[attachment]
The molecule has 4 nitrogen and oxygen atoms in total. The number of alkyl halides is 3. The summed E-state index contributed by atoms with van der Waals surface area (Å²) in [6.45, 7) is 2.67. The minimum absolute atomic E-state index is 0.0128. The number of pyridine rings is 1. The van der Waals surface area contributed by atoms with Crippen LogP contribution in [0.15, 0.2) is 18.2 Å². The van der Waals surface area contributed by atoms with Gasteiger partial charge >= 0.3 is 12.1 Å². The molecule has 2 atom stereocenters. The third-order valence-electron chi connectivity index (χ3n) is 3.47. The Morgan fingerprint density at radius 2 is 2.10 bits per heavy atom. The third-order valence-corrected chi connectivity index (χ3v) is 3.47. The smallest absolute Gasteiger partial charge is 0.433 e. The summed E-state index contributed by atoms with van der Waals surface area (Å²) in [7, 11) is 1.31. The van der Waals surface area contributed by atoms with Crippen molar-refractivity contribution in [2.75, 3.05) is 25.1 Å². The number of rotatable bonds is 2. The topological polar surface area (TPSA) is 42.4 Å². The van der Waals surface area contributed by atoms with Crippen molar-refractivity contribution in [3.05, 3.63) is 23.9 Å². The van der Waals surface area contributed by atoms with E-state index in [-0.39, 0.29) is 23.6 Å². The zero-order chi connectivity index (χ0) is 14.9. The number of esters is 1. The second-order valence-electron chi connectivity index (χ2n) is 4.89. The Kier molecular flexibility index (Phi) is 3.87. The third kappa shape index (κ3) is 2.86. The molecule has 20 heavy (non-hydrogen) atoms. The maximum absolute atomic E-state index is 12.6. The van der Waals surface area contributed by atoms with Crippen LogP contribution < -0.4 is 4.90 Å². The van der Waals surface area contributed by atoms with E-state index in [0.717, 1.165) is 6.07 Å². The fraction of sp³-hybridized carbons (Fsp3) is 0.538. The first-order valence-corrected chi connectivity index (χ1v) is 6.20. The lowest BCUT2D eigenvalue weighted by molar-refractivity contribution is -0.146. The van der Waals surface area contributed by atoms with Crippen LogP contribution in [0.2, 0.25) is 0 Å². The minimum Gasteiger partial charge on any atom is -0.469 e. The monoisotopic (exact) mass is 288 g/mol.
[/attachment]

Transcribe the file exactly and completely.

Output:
The molecule has 4 nitrogen and oxygen atoms in total. The number of alkyl halides is 3. The summed E-state index contributed by atoms with van der Waals surface area (Å²) in [6.45, 7) is 2.67. The minimum absolute atomic E-state index is 0.0128. The number of pyridine rings is 1. The van der Waals surface area contributed by atoms with Crippen LogP contribution in [0.15, 0.2) is 18.2 Å². The van der Waals surface area contributed by atoms with Gasteiger partial charge >= 0.3 is 12.1 Å². The molecule has 2 atom stereocenters. The third-order valence-electron chi connectivity index (χ3n) is 3.47. The Morgan fingerprint density at radius 2 is 2.10 bits per heavy atom. The third-order valence-corrected chi connectivity index (χ3v) is 3.47. The smallest absolute Gasteiger partial charge is 0.433 e. The summed E-state index contributed by atoms with van der Waals surface area (Å²) in [7, 11) is 1.31. The van der Waals surface area contributed by atoms with Crippen molar-refractivity contribution in [2.75, 3.05) is 25.1 Å². The number of rotatable bonds is 2. The topological polar surface area (TPSA) is 42.4 Å². The van der Waals surface area contributed by atoms with Crippen molar-refractivity contribution in [3.05, 3.63) is 23.9 Å². The van der Waals surface area contributed by atoms with E-state index in [-0.39, 0.29) is 23.6 Å². The zero-order chi connectivity index (χ0) is 14.9. The number of esters is 1. The second-order valence-electron chi connectivity index (χ2n) is 4.89. The Kier molecular flexibility index (Phi) is 3.87. The third kappa shape index (κ3) is 2.86. The molecule has 20 heavy (non-hydrogen) atoms. The maximum absolute atomic E-state index is 12.6. The van der Waals surface area contributed by atoms with Crippen LogP contribution < -0.4 is 4.90 Å². The van der Waals surface area contributed by atoms with E-state index in [0.717, 1.165) is 6.07 Å². The fraction of sp³-hybridized carbons (Fsp3) is 0.538. The first-order valence-corrected chi connectivity index (χ1v) is 6.20. The lowest BCUT2D eigenvalue weighted by molar-refractivity contribution is -0.146. The van der Waals surface area contributed by atoms with Crippen LogP contribution in [0.2, 0.25) is 0 Å². The minimum Gasteiger partial charge on any atom is -0.469 e. The monoisotopic (exact) mass is 288 g/mol.